(Amber Ainsworth/MJ)



Given one word to describe his team’s season as a whole, head coach Eric Stark said it best.


In 2014, when Stark first took over the University of Michigan-Dearborn volleyball team, the Wolverines could not find a way to win.

The Wolverines lost every single game that year, going 0-32 overall and finishing last in the Wolverine-Hoosier Athletic Conference.

Last season, in 2015, the team showed growth in their 6-27 overall campaign, and they even won a conference game (1-21 WHAC), but were still at the bottom of the standings.

This year, the Wolverines took the next step forward and posted a 9-20 overall record and went 2-14 in the conference.

“We worked on our identity,” said Stark. “I thought we took a lot of steps forward.

From 2014 to now, we are a better team. From August 2016 to November 2016, we are a much better team.”

Out of the gate, the Wolverines marched out to 7-4 record thanks in large part to a dominant performance at the Husson Invitational in Maine where the Wolverines rattled off five consecutive victories to take first place.

In their first conference game of the season, the Wolverines dug deep and pulled out a road victory in four sets on Marygrove’s home court.

As the team found themselves in the thick of conference play, the Wolverines were often overmatched in terms of size and occasionally in talent but never in heart.

Near the home stretch of the season in October, after suffering four straight conference losses, Stark decided a lineup change could do the team some good.

The result: a more balanced team attack with an improved defense that found wins where they could.

With their season winding down, the Wolverines hosted No. 18-ranked Madonna for the last home game of the year. Despite the talent that powerhouse Madonna had on the court that night, the Wolverines played them for everything they had.

A first set victory for UM-Dearborn over the nationally-ranked Crusaders showcased the potential within the squad. Although they would go on to lose the match, the Wolverines had proven that they were not a team to be taken lightly.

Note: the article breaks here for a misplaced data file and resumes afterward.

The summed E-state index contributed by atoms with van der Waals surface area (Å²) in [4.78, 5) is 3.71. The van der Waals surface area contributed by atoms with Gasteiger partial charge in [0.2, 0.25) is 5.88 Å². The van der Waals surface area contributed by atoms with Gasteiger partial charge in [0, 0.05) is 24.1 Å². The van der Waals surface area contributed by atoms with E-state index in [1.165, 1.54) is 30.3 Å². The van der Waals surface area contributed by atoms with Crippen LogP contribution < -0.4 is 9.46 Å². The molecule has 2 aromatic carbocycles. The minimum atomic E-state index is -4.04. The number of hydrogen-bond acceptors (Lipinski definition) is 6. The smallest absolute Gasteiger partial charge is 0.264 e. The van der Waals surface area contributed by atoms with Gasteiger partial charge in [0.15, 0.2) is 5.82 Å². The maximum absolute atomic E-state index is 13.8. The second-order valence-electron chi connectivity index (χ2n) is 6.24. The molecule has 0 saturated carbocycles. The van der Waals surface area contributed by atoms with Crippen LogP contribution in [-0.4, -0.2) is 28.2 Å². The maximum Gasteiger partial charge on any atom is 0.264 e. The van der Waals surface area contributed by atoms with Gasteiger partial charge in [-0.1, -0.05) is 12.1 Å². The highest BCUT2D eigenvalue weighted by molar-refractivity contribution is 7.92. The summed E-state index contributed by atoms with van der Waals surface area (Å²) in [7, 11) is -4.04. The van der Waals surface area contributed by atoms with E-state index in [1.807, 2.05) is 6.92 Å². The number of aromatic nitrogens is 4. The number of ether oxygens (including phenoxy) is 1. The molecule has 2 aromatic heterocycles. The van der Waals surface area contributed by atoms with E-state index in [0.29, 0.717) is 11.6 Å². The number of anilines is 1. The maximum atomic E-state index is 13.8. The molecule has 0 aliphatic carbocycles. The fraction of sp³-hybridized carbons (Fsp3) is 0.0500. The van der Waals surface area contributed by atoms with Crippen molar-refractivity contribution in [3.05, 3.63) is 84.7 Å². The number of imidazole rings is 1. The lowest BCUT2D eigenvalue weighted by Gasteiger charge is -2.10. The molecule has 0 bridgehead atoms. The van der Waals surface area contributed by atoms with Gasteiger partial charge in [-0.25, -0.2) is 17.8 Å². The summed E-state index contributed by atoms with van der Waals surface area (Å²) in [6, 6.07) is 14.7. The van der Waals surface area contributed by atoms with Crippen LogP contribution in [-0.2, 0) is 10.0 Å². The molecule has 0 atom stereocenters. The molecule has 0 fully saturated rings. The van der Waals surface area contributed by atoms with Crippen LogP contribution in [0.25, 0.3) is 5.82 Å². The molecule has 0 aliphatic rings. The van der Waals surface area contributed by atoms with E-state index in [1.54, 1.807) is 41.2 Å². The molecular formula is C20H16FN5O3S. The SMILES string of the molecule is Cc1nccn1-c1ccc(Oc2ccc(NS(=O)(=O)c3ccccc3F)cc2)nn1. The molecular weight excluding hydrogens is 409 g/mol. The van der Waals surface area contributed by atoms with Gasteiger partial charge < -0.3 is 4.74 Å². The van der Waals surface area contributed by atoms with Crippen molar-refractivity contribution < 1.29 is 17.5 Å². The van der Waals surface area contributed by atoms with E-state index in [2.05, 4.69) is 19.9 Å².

Stark said the team’s response to the lineup change was the most promising moment of the year for the Wolverines, even more so than the tournament victory earlier in the season.

“It could have been a make-or-break point in our season, really. We responded; our play got much more consistent from every match there on out—all the way until we took the set from Madonna.”

Team MVP: Briann Alspaugh

In her first season with the team after a transfer from Saint Clair County Community College, junior Briann Alspaugh made an immediate impact for the Wolverines in 2016.

Her 6-foot-1-inch build added much needed size up front for a Michigan-Dearborn team with just one other player over 6-feet tall.

Her talent on the court was even more impressive, as Alspaugh averaged nearly six kills per game and tallied 48 total blocks on the year.

Most importantly, she was a leader.

“Not only was she one of our most physical players,” said Stark, “but she was a vocal leader from day one. That can be tough because this was her first season with the team.”

Most Improved: Raechel Warchock

In her fourth and final season with the Wolverines, Warchock made it tough for opposing hitters to find the floor.

Warchock was moved to the libero position during the team’s October lineup shuffle and the payoff was immediate.

A huge second half propelled Warchock to finish the year with a team-leading 267 digs (up from 199 last year) and averaged 9.2 digs per match (up from 6.03 last year).

Freshman of the Year: Daniella Barile

Barile came onto the UM-Dearborn squad ready to play in her first year with the team. Her consistency at the setter position was a crucial factor in the Wolverines’ offensive scheme.

Barile averaged 23.7 assists per match in 2016, aided by a season-high 47 assists in a victory over Maine-Fort Kent at the Husson Invitational.

Looking Ahead

The Wolverines are in the best position they have been at the end of a season in some time.

Only three seniors will be leaving the team. Libero Raechel Warchock, outside hitter Colby DeMare, and Amanda Smolinski, who missed the 2016 season with an injury, will not be back next year.

As for the remaining Wolverines, they have a promising winter ahead of them to prepare for next season.

“I’m excited for this winter,” said Stark. “It will be the first non-traditional season where we’ve actually had players to account for all positions.”

Stark said that a major goal of this season is to bolster the roster size with incoming recruits to help promote competition from within.

Playing with strength, speed and physicality will be what Stark hopes to drill into his team as he looks to hopefully bring the team to a .500 record next season for the first time since 2007.


  1. “Her 6’1” build added much needed size up front for a Michigan-Dearborn team with no other players over 6-feet tall.”

    This information is not accurate. Katherine Nealy is 6’3. Thanks guys. :)

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